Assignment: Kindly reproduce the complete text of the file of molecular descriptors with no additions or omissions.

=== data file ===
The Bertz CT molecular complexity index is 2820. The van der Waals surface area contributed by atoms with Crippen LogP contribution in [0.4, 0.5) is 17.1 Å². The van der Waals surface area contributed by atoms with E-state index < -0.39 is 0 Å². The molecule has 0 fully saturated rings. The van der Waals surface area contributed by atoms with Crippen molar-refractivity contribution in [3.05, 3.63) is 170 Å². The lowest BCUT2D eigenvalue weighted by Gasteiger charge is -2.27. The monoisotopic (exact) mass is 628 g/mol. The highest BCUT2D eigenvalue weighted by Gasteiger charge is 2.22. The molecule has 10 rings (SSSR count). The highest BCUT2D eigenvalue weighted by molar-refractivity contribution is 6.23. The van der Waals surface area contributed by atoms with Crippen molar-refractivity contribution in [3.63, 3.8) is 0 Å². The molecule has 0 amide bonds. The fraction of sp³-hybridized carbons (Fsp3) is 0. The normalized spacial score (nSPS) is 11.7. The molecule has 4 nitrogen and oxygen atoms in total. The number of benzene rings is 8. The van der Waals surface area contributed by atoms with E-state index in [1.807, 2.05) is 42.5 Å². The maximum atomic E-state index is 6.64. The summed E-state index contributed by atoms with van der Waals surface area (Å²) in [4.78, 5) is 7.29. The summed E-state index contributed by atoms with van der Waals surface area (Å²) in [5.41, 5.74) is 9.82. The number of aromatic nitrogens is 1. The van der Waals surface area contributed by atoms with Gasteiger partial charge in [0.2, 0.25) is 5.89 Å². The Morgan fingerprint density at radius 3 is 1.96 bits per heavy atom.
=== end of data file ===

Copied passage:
The Bertz CT molecular complexity index is 2820. The van der Waals surface area contributed by atoms with Crippen LogP contribution in [0.4, 0.5) is 17.1 Å². The van der Waals surface area contributed by atoms with E-state index < -0.39 is 0 Å². The molecule has 0 fully saturated rings. The van der Waals surface area contributed by atoms with Crippen molar-refractivity contribution in [3.05, 3.63) is 170 Å². The lowest BCUT2D eigenvalue weighted by Gasteiger charge is -2.27. The monoisotopic (exact) mass is 628 g/mol. The highest BCUT2D eigenvalue weighted by Gasteiger charge is 2.22. The molecule has 10 rings (SSSR count). The highest BCUT2D eigenvalue weighted by molar-refractivity contribution is 6.23. The van der Waals surface area contributed by atoms with Crippen molar-refractivity contribution in [3.63, 3.8) is 0 Å². The molecule has 0 amide bonds. The fraction of sp³-hybridized carbons (Fsp3) is 0. The normalized spacial score (nSPS) is 11.7. The molecule has 4 nitrogen and oxygen atoms in total. The number of benzene rings is 8. The van der Waals surface area contributed by atoms with E-state index in [1.807, 2.05) is 42.5 Å². The maximum atomic E-state index is 6.64. The summed E-state index contributed by atoms with van der Waals surface area (Å²) in [4.78, 5) is 7.29. The summed E-state index contributed by atoms with van der Waals surface area (Å²) in [5.41, 5.74) is 9.82. The number of aromatic nitrogens is 1. The van der Waals surface area contributed by atoms with Gasteiger partial charge in [0.2, 0.25) is 5.89 Å². The Morgan fingerprint density at radius 3 is 1.96 bits per heavy atom.